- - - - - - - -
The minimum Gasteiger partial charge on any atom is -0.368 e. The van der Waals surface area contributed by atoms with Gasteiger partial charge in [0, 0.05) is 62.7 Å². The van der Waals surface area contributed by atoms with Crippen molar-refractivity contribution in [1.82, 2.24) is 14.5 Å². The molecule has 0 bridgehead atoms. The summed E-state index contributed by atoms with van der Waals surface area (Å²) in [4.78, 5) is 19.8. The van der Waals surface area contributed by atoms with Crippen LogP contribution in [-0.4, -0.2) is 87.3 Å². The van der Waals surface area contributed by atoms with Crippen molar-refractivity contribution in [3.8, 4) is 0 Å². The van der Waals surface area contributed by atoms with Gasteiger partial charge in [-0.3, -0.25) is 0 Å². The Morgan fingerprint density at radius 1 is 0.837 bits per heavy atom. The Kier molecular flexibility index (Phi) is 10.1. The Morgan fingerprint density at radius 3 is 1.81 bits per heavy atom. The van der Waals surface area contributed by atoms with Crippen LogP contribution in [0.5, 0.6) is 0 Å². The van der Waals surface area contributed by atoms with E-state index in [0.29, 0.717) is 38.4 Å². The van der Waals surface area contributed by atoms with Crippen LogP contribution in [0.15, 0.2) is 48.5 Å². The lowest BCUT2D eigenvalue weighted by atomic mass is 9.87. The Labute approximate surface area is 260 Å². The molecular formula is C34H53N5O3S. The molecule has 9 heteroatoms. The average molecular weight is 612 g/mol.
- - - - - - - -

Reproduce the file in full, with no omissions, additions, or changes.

The minimum Gasteiger partial charge on any atom is -0.368 e. The van der Waals surface area contributed by atoms with Gasteiger partial charge in [0, 0.05) is 62.7 Å². The van der Waals surface area contributed by atoms with Crippen molar-refractivity contribution in [1.82, 2.24) is 14.5 Å². The molecule has 0 bridgehead atoms. The summed E-state index contributed by atoms with van der Waals surface area (Å²) in [4.78, 5) is 19.8. The van der Waals surface area contributed by atoms with Crippen LogP contribution in [-0.4, -0.2) is 87.3 Å². The van der Waals surface area contributed by atoms with Crippen molar-refractivity contribution in [3.8, 4) is 0 Å². The van der Waals surface area contributed by atoms with Gasteiger partial charge in [-0.3, -0.25) is 0 Å². The Morgan fingerprint density at radius 1 is 0.837 bits per heavy atom. The Kier molecular flexibility index (Phi) is 10.1. The Morgan fingerprint density at radius 3 is 1.81 bits per heavy atom. The van der Waals surface area contributed by atoms with Crippen LogP contribution in [0.5, 0.6) is 0 Å². The van der Waals surface area contributed by atoms with E-state index in [0.29, 0.717) is 38.4 Å². The van der Waals surface area contributed by atoms with Crippen LogP contribution in [0.15, 0.2) is 48.5 Å². The lowest BCUT2D eigenvalue weighted by atomic mass is 9.87. The Labute approximate surface area is 260 Å². The molecular formula is C34H53N5O3S. The molecule has 9 heteroatoms. The average molecular weight is 612 g/mol.